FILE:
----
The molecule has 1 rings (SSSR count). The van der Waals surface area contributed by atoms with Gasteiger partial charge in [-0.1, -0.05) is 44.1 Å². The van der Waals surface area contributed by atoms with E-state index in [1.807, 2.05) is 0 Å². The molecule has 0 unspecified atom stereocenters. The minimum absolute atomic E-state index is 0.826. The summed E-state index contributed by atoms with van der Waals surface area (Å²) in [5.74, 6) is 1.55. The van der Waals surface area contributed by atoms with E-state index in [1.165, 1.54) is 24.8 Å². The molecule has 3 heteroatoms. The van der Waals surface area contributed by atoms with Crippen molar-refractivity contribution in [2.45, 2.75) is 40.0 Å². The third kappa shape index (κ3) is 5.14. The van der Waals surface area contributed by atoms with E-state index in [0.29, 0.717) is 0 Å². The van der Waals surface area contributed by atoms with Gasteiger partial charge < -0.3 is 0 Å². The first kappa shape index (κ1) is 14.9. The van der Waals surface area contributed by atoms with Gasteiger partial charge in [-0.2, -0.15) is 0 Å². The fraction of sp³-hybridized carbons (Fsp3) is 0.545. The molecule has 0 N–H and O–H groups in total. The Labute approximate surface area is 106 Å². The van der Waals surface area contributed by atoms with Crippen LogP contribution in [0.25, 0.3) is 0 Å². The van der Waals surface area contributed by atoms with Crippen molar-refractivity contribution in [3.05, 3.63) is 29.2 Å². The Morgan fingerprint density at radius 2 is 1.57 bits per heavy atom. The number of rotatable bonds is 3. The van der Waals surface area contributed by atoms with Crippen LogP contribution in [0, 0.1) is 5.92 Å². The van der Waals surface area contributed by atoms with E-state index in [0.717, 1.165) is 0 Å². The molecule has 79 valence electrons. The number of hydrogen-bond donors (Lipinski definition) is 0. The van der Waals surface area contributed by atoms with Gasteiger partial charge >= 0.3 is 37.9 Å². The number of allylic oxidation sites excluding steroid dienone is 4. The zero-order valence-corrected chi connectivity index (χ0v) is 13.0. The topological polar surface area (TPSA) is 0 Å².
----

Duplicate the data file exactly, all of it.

The molecule has 1 rings (SSSR count). The van der Waals surface area contributed by atoms with Gasteiger partial charge in [-0.1, -0.05) is 44.1 Å². The van der Waals surface area contributed by atoms with E-state index in [1.807, 2.05) is 0 Å². The molecule has 0 unspecified atom stereocenters. The minimum absolute atomic E-state index is 0.826. The summed E-state index contributed by atoms with van der Waals surface area (Å²) in [5.74, 6) is 1.55. The van der Waals surface area contributed by atoms with E-state index in [1.165, 1.54) is 24.8 Å². The molecule has 3 heteroatoms. The van der Waals surface area contributed by atoms with Crippen molar-refractivity contribution in [2.45, 2.75) is 40.0 Å². The third kappa shape index (κ3) is 5.14. The van der Waals surface area contributed by atoms with E-state index in [0.29, 0.717) is 0 Å². The van der Waals surface area contributed by atoms with Gasteiger partial charge < -0.3 is 0 Å². The first kappa shape index (κ1) is 14.9. The van der Waals surface area contributed by atoms with Gasteiger partial charge in [-0.2, -0.15) is 0 Å². The fraction of sp³-hybridized carbons (Fsp3) is 0.545. The molecule has 0 N–H and O–H groups in total. The Labute approximate surface area is 106 Å². The van der Waals surface area contributed by atoms with Crippen LogP contribution in [0.25, 0.3) is 0 Å². The van der Waals surface area contributed by atoms with Crippen molar-refractivity contribution in [3.05, 3.63) is 29.2 Å². The Morgan fingerprint density at radius 2 is 1.57 bits per heavy atom. The number of rotatable bonds is 3. The van der Waals surface area contributed by atoms with Crippen LogP contribution in [0, 0.1) is 5.92 Å². The van der Waals surface area contributed by atoms with E-state index in [0.717, 1.165) is 0 Å². The molecule has 79 valence electrons. The number of hydrogen-bond donors (Lipinski definition) is 0. The van der Waals surface area contributed by atoms with Gasteiger partial charge >= 0.3 is 37.9 Å². The number of allylic oxidation sites excluding steroid dienone is 4. The zero-order valence-corrected chi connectivity index (χ0v) is 13.0. The topological polar surface area (TPSA) is 0 Å².